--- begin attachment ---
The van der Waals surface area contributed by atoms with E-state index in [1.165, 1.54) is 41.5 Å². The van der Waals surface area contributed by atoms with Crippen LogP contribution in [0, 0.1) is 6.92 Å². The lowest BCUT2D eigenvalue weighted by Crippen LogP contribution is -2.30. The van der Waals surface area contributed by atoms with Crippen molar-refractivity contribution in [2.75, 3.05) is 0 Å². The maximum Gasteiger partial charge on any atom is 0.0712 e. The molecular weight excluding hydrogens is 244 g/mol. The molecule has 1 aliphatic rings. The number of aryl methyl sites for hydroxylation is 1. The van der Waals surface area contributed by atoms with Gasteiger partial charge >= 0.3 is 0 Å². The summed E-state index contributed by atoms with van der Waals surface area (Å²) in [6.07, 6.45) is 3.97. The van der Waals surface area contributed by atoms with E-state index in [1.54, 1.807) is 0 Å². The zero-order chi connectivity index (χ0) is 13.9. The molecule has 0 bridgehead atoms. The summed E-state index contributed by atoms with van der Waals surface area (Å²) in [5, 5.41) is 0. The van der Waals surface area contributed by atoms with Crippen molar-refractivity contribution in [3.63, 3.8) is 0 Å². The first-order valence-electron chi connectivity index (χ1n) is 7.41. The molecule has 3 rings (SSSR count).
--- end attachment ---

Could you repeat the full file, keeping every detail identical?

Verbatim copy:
The van der Waals surface area contributed by atoms with E-state index in [1.165, 1.54) is 41.5 Å². The van der Waals surface area contributed by atoms with Crippen LogP contribution in [0, 0.1) is 6.92 Å². The lowest BCUT2D eigenvalue weighted by Crippen LogP contribution is -2.30. The van der Waals surface area contributed by atoms with Crippen molar-refractivity contribution in [2.75, 3.05) is 0 Å². The maximum Gasteiger partial charge on any atom is 0.0712 e. The molecular weight excluding hydrogens is 244 g/mol. The molecule has 1 aliphatic rings. The number of aryl methyl sites for hydroxylation is 1. The van der Waals surface area contributed by atoms with Gasteiger partial charge >= 0.3 is 0 Å². The summed E-state index contributed by atoms with van der Waals surface area (Å²) in [6.07, 6.45) is 3.97. The van der Waals surface area contributed by atoms with E-state index in [1.54, 1.807) is 0 Å². The zero-order chi connectivity index (χ0) is 13.9. The molecule has 0 bridgehead atoms. The summed E-state index contributed by atoms with van der Waals surface area (Å²) in [5, 5.41) is 0. The van der Waals surface area contributed by atoms with Crippen molar-refractivity contribution in [3.63, 3.8) is 0 Å². The first-order valence-electron chi connectivity index (χ1n) is 7.41. The molecule has 3 rings (SSSR count).